It would be wonderful if every day started well. We’d awaken with a good night’s sleep under our belt. The sun would be shining, and we had enough energy to take on what the day’s agenda called for. A nutritious breakfast would taste better than our usual Danish and cream-laden coffee and that walk that always gets set aside actually happened. Little by little the items on our list for the day would get handled without a glitch and we’d be surprised how much was accomplished by lunch time.
Sound like an ideal day? The description would make it seem so.
We like to think days will start that way more often than they do or maybe even hope they might happen occasionally. But for most of us a day doesn’t sound much like this.
Most of us according to statistics don’t wake up refreshed because we didn’t get a good night’s sleep. Unless we live in certain places in the world being greeted by sunshine is only a 50-50 shot and no matter what we read about a nutritious breakfast, many of us skip eating or grab the nearest thing hoping it will wake us up.
As we drag ourselves up from a chair for another cup of coffee and notice the time, we decide that walk will need to wait for another day. We have a “to do list” that is already longer than the hours we have and besides, we would need to really get dressed to go outside for a walk or run.
Many of our days start from a far from ideal place and by afternoon our frustration can be simmering. It happens whether we are a stay at home or a person out on a job. This kind of day leaves us feeling empty and the frustration grows because the things that need to be done don’t go away because the day ends.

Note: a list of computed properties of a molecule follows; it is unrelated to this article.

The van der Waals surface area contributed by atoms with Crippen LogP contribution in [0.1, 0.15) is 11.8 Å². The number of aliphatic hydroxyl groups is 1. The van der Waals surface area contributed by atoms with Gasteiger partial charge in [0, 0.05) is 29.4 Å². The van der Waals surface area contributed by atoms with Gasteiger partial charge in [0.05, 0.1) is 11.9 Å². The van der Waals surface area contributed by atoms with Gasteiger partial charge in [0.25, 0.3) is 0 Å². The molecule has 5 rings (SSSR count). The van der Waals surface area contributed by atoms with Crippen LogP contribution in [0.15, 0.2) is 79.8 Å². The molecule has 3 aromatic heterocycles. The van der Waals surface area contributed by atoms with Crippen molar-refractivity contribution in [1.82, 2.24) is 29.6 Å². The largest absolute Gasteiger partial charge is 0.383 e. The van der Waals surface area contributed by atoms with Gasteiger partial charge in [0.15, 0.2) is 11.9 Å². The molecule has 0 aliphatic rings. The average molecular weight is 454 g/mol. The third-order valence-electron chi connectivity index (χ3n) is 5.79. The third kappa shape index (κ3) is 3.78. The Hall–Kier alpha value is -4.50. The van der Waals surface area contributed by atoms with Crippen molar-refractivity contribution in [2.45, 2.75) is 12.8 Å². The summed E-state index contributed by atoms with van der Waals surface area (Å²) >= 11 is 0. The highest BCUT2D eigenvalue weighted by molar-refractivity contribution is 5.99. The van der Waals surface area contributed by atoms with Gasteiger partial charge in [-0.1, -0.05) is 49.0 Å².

The truth is that most of us can identify with days like this. We don’t have lovely quiet times every day where we are clear on the Lord’s voice to us and feel assured of His design for the day.
As I was reading Luke 5:1-11, I was struck by the story of someone else who started his day with things not going very well. Peter as a well-respected and seasoned fisherman was used to having all sorts of days on the water with his nets. Some days the catch was good. Some days it was barely enough to provide for his family, but on the day in this passage he had worked hard all night and on this morning the nets were empty. Talk about a frustrating day of disappointment.
Peter knew all the best spots on the lake and best times to cast out his nets. He surely had other bad days, but this one may well have been one of the worst.
Now imagine your boat is already tied up and your boat was commandeered by Jesus to preach from and once He is done, He tells you to take the boat out again into deep water and put your nets out for a catch. You may have been listening to His message and one thing you are pretty sure of is that He is not a fisherman. So, you remind Him you were already working hard all night and the fish aren’t biting, but you agree to go out again and follow what He says to do.
Some of you know the story well.
This time the nets are so full of fish they are nearly breaking and Peter needs help to haul in the catch. What a turnabout in Peter’s day. Looks like quite a success, but Peter knows it’s not his success and falls on his knees and tells Jesus to leave because he’s a sinner and can’t handle the evidence of such holiness.
Peter has been humbled in a way that is clear to him – in the area of his gifts and calling – but Jesus has a new calling in mind. The haul of fish was amazing, but it was what spoke to Peter’s heart that made all the difference that morning.
As Eric and Kristen Hill write in The First Breakfast:
“Peter is brought to his knees in humility, not because this incredible gift has landed in his lap, but because his eyes are opened to the Giver that is standing in front of him with an open hand.”
Peter’s morning started as an exhausted, disheartened fisherman, but his day ends as one who is a convinced follower of Jesus accepting a new call to be a fisher of men with and for Him.
Our mornings may not start out the way we hope, but we (like Peter) need to have our eyes opened to see beyond what our natural eyes see when we crawl out of bed in the morning. That will make ALL the difference.
“To see who Jesus is and who we are in Him ushers in a necessary brokenness that helps us to see everything more clearly.”
Eric and Kristen Hill